This book is full of credible pastiches, told respectfully in the classic manner. As for the style of writing itself: the narration is not bad, but everyone sounds just a bit stilted when they speak -- with Watson coming off the absolute worst, although sometimes both Holmes and Watson give the impression that they just swallowed a technical manual or two. It did not completely get in the way of my enjoyment of the stories, but it is part of the reason for my not giving the book the full five stars. In the originals the style of both writing and speaking was clear and natural.
On a very personal note, the book is a bit heavy on Holmes's drug use for me, but at least his habit is depicted in an extremely unappetizing manner. In one of the stories, Holmes is nodding out so badly that Watson and Mrs. Hudson must lug him to his bedroom, where Watson spends the night trying to bring him out of his drug-induced haze so he will be clear-headed the next morning for an important appointment.
As the book summary states, the majority of the stories revolve around early technologies: telegraphy, flying-machines, a horseless carriage, chemistry, naval weapons and advanced steam engines. I've never had much of a scientific bent, and I freely admit that some of the explanations were a bit technical for me to follow -- but I'm sure plenty of readers will enjoy the detailed mechanical aspects of the stories.
Something the book summary mentioned that I didn't notice much of, is the use of the powers of deduction. But that, it seems to me, is almost always the sticking point with pastiches: stories of pure deductive reasoning do not seem to be that easy for authors of pastiches to write convincingly. The usual "I can tell you came from Sussex because of the color of the dirt on your shoes" doesn't really count as anything original. What counts is that the story should be resolved using inductive or deductive reasoning. A few of these stories depend on guesswork; quite a few more on observation alone. There are 14 individual pastiches in the book.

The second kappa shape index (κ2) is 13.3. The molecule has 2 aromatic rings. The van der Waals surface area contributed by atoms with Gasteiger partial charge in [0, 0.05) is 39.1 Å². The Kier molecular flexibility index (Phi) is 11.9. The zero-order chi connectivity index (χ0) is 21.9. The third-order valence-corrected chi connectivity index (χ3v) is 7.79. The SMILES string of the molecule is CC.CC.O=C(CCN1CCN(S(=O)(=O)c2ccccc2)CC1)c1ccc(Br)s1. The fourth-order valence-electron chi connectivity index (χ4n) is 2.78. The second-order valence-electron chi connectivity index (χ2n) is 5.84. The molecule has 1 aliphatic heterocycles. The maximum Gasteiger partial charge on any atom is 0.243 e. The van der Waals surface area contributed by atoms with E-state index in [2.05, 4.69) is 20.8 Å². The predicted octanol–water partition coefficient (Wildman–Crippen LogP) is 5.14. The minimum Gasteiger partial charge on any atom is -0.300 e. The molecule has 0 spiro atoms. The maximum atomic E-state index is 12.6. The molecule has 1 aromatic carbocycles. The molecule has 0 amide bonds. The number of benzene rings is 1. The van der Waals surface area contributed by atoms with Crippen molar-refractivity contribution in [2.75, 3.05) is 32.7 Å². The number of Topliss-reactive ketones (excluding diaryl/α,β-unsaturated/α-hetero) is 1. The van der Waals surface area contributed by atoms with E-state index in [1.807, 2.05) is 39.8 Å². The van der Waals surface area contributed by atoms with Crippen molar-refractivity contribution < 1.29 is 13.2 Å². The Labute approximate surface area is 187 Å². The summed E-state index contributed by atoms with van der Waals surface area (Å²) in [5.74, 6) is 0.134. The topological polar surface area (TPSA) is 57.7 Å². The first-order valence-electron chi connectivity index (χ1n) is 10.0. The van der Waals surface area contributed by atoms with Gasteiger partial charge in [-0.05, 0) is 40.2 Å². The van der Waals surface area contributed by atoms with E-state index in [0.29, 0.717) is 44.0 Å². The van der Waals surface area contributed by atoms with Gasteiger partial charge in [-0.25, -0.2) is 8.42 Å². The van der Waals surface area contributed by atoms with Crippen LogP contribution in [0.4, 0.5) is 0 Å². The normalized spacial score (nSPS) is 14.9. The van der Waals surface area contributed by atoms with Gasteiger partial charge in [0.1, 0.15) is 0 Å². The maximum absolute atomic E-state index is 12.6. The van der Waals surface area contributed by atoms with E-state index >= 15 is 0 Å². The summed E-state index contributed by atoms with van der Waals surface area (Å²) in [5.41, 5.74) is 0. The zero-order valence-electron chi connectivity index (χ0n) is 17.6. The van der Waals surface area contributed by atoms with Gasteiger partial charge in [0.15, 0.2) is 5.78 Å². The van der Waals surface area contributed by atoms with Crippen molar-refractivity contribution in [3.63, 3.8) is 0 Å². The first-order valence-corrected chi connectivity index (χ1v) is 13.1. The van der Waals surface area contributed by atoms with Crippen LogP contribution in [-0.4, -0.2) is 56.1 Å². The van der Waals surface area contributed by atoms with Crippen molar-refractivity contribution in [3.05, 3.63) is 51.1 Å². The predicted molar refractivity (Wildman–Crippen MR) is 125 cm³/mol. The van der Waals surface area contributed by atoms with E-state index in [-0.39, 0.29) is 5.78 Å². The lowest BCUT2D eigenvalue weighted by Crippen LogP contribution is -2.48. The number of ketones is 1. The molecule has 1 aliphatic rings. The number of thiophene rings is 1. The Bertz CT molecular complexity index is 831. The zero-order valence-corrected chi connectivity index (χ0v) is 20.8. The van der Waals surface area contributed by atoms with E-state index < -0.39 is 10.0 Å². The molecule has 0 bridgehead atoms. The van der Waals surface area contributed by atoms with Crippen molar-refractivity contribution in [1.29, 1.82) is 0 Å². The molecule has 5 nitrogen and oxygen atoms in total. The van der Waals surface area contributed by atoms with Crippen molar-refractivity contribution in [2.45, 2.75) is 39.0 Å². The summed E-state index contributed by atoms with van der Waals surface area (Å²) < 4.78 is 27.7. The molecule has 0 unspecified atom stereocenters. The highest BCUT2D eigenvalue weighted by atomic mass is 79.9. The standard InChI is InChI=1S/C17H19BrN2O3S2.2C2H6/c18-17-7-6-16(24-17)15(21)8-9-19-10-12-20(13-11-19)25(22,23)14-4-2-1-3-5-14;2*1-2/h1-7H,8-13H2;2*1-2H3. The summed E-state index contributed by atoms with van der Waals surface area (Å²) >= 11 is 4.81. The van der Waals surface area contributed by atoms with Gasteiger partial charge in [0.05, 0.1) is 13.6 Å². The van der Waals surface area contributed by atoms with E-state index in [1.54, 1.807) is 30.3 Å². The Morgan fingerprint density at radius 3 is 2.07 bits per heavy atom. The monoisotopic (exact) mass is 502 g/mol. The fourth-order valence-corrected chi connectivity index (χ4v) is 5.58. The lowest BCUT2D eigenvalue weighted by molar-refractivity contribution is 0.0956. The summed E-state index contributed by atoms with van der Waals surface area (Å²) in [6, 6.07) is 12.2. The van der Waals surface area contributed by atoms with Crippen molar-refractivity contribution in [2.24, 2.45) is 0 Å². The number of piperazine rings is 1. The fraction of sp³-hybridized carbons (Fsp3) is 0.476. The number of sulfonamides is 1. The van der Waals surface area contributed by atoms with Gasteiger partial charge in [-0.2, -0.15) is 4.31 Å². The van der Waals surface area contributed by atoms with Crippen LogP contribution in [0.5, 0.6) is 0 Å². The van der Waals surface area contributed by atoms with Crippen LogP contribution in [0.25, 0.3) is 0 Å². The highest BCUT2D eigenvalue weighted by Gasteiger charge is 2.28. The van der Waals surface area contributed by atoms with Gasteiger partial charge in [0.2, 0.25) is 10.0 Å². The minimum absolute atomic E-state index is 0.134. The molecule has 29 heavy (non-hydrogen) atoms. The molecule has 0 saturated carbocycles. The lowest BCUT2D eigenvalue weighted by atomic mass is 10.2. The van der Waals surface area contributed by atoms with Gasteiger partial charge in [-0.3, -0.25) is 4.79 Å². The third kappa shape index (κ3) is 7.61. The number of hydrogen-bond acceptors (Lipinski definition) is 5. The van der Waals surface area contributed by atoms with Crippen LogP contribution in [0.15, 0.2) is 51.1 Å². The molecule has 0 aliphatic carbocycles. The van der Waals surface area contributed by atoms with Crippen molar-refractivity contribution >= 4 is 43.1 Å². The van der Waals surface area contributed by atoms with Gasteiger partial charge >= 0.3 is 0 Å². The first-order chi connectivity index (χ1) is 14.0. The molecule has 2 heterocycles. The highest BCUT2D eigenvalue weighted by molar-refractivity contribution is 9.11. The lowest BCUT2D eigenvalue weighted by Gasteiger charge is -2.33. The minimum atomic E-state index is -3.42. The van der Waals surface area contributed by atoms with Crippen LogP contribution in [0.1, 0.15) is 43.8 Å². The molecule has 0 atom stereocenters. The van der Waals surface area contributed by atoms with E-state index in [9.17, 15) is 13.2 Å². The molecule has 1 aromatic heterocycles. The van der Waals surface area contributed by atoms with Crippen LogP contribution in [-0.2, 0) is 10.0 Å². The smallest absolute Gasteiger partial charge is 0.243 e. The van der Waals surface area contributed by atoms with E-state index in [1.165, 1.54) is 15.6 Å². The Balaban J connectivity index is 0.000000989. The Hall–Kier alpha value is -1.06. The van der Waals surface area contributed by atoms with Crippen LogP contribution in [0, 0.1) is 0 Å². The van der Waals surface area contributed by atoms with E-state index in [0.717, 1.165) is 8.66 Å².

In "The Railway Van That Vanished," a train car full of gold bullion apparently vanishes mid-trip and an outwardly identical but empty train car is attached when the train arrives at its destination. In "The Brighton Clown," a circus clown is framed for murder by someone wearing the same costume and the police aren't interested in looking past the obvious. "A Liquid Mystery" starts with a client's complaint about untoward noises, unsightly outbuildings, and strange smells coming from the property next door. The mystery liquid features not only in this story, but in several more stories further down the line.
In "The Gong," a man's alibi depends on the difference between railway time vs. local time. My favorite story in the book is "The Tenth Jar," which is a very clever retelling of "The Six Napoleons"...only with marmalade. In "The Deerstalker," Holmes is on the trail of a band of thieves who have stolen an early radar device. "Diamonds at Sea Or The Missing Bridesmaid" is a complex case solved mostly by the Baker Street Irregulars. "The Sycamore Seed" involves crop circles, a flying machine, and a trail of sycamore seeds leading to a kidnapping victim.
"Tracks in the Snow" is about the death of the top expert on the technology of steam engines that could enable Her Majesty's ships to steam halfway around the world without the need to stop to take on more coal. In "Fair Play," Holmes must trick a widow into giving him a very important political document, which when opened, turns out to be in a code that needs to be broken. "The Tiptree Typewriter" sees two seemingly unrelated cases, stolen papers and the kidnapping of a typist, merge together in a most surprising way. In "The Mystery of the Wires," Holmes is tasked with finding out how heavily encrypted, highly confidential information keeps being leaked. In "Not Cricket," a wife is upset by her husband's uncharacteristic and alarming behavior since his return from the war in South Africa and asks Holmes to determine the reason for the change.